US8684908B2 - Centering aid for implantable sling - Google Patents

Centering aid for implantable sling Download PDF

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US8684908B2
US8684908B2 US12/869,086 US86908610A US8684908B2 US 8684908 B2 US8684908 B2 US 8684908B2 US 86908610 A US86908610 A US 86908610A US 8684908 B2 US8684908 B2 US 8684908B2
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mesh
element
surgical implant
centering
filamentary
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US20120053398A1 (en
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Steven Nguyen
Katrin Elbert
Daniel J. Smith
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Ethicon Inc
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Ethicon Inc
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Assigned to ETHICON, INC. reassignment ETHICON, INC. ASSIGNMENT OF ASSIGNORS INTEREST (SEE DOCUMENT FOR DETAILS). Assignors: ELBERT, KATRIN, NGUYEN, STEVEN, SMITH, DANIEL J.
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    • AHUMAN NECESSITIES
    • A61MEDICAL OR VETERINARY SCIENCE; HYGIENE
    • A61FFILTERS IMPLANTABLE INTO BLOOD VESSELS; PROSTHESES; DEVICES PROVIDING PATENCY TO, OR PREVENTING COLLAPSING OF, TUBULAR STRUCTURES OF THE BODY, e.g. STENTS; ORTHOPAEDIC, NURSING OR CONTRACEPTIVE DEVICES; FOMENTATION; TREATMENT OR PROTECTION OF EYES OR EARS; BANDAGES, DRESSINGS OR ABSORBENT PADS; FIRST-AID KITS
    • A61F2/00Filters implantable into blood vessels; Prostheses, i.e. artificial substitutes or replacements for parts of the body; Appliances for connecting them with the body; Devices providing patency to, or preventing collapsing of, tubular structures of the body, e.g. stents
    • A61F2/0004Closure means for urethra or rectum, i.e. anti-incontinence devices or support slings against pelvic prolapse
    • A61F2/0031Closure means for urethra or rectum, i.e. anti-incontinence devices or support slings against pelvic prolapse for constricting the lumen; Support slings for the urethra
    • A61F2/0036Closure means for urethra or rectum, i.e. anti-incontinence devices or support slings against pelvic prolapse for constricting the lumen; Support slings for the urethra implantable
    • A61F2/0045Support slings
    • AHUMAN NECESSITIES
    • A61MEDICAL OR VETERINARY SCIENCE; HYGIENE
    • A61BDIAGNOSIS; SURGERY; IDENTIFICATION
    • A61B17/00Surgical instruments, devices or methods, e.g. tourniquets
    • A61B17/04Surgical instruments, devices or methods, e.g. tourniquets for suturing wounds; Holders or packages for needles or suture materials
    • A61B17/06Needles ; Sutures; Needle-suture combinations; Holders or packages for needles or suture materials
    • A61B17/06066Needles, e.g. needle tip configurations
    • A61B17/06109Big needles, either gripped by hand or connectable to a handle
    • AHUMAN NECESSITIES
    • A61MEDICAL OR VETERINARY SCIENCE; HYGIENE
    • A61BDIAGNOSIS; SURGERY; IDENTIFICATION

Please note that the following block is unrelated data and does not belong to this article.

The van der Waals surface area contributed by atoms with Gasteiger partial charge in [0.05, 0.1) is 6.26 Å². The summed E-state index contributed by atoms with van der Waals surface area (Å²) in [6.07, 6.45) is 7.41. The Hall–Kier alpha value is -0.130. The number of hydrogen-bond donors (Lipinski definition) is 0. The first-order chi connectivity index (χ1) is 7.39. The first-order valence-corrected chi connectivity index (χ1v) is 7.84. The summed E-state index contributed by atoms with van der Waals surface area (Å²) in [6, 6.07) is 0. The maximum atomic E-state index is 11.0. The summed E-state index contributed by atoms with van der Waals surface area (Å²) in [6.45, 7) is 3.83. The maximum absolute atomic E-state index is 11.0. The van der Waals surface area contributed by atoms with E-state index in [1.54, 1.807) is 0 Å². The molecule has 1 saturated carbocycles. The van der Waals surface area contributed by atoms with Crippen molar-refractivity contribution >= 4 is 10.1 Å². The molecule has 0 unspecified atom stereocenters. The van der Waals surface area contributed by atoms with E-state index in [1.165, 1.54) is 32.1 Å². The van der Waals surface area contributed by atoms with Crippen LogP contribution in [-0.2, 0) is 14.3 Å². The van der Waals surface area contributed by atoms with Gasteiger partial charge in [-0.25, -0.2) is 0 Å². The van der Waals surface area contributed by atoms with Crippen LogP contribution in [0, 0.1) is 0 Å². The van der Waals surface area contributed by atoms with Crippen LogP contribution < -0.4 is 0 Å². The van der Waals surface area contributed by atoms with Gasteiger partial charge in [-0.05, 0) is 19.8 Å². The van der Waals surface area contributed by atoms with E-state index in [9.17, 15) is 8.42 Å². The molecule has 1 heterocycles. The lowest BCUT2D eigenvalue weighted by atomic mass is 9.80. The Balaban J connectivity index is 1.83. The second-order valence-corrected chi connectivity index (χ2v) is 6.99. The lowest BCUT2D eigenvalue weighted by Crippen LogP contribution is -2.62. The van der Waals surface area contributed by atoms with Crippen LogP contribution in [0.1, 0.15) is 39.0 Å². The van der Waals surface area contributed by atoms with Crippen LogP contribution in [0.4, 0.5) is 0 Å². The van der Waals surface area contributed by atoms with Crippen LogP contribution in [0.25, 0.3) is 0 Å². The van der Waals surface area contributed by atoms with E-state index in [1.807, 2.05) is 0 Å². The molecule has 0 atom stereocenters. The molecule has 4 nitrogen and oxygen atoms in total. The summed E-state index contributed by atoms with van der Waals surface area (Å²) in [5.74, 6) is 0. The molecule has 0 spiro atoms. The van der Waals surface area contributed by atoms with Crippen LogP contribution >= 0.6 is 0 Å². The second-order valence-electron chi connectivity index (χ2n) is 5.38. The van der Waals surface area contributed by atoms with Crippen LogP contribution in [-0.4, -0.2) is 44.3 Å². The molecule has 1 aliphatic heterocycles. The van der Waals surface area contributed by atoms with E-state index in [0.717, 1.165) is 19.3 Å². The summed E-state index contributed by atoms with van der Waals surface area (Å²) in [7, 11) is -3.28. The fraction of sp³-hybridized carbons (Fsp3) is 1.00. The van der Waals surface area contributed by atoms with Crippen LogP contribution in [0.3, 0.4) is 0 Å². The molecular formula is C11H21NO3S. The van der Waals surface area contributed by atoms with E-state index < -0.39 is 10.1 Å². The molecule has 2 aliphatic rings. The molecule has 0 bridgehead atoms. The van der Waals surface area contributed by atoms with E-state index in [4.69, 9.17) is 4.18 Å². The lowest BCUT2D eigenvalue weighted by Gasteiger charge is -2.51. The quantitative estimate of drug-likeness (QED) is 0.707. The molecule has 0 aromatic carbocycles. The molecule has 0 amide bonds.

• A61B17/00Surgical instruments, devices or methods, e.g. tourniquets
    • A61B2017/00743Type of operation; Specification of treatment sites
    • A61B2017/00805Treatment of female stress urinary incontinence

Abstract

A surgical implant and method for its use. The surgical implant includes a biocompatible mesh having first and second ends, a length greater than a width, and a centering device including a solid, button-like element having opposing first and second surfaces and a peripheral outer edge extending therebetween. The centering device further includes a filamentary element having first and second ends fixedly secured to the peripheral edge of the button-like element so as to form a loop therebetween. The filamentary element is woven through the mesh at its longitudinal center in a direction perpendicular to the length of the mesh.

Description

BACKGROUND OF THE INVENTION

1. Field of the Invention

The present invention relates generally to surgical implants for treating incontinence or other surgical conditions, and more particularly, to centering aids used in conjunction with such implants to assist in proper placement of the implant.

2. Background Discussion

Female stress urinary incontinence (SUI) is a medical condition commonly associated with weakening of the pelvic muscles and/or connective tissues that support the urethra in its proper position. As a result, involuntary urine leakage occurs from simple physical activity, such as running or jumping, and even coughing or sneezing, as the urethra is not properly supported and does not remain fully closed during such activity.

A widely accepted medical procedure to correct SUI is the insertion of a tension-free, trans-vaginal tape that is surgically implanted in the pelvic tissue and that extends under and provides support for the urethra when pressure is exerted thereon. U.S. Pat. No. 5,899,909, the disclosure of which is incorporated herein by reference, describes in detail a typical procedure for treating SUI using a trans-vaginal tape. The tape is implanted by passing an elongated curved needle that is attached to one end of the tape through an incision in the vaginal wall, to one lateral side of the urethra, through the pelvic tissue behind the pubic bone, and exiting out through an incision made in the abdominal wall. The procedure is repeated for the other end of the mesh tape, this time on the other lateral side of the urethra, with the needle exiting through a second incision made in the abdominal wall of the patient. After the mesh tape is properly adjusted relative to the urethra, the free ends that extend outside of the abdominal wall are trimmed. Over time, fibroblasts grow into the mesh tape to anchor the tape in the surrounding tissue. Thus, the tape is left as an implant in the body to form an artificial ligament supporting the urethra in order to restore urinary continence. In another known method for implanting a trans-vaginal tape, the tape is inserted in a somewhat similar manner, but is brought out through the obturator foramen and exits the body through a small incision in each upper leg. Such a method is described in detail in U.S. Pat. No. 7,611,454 which is incorporated herein by reference in its entirety.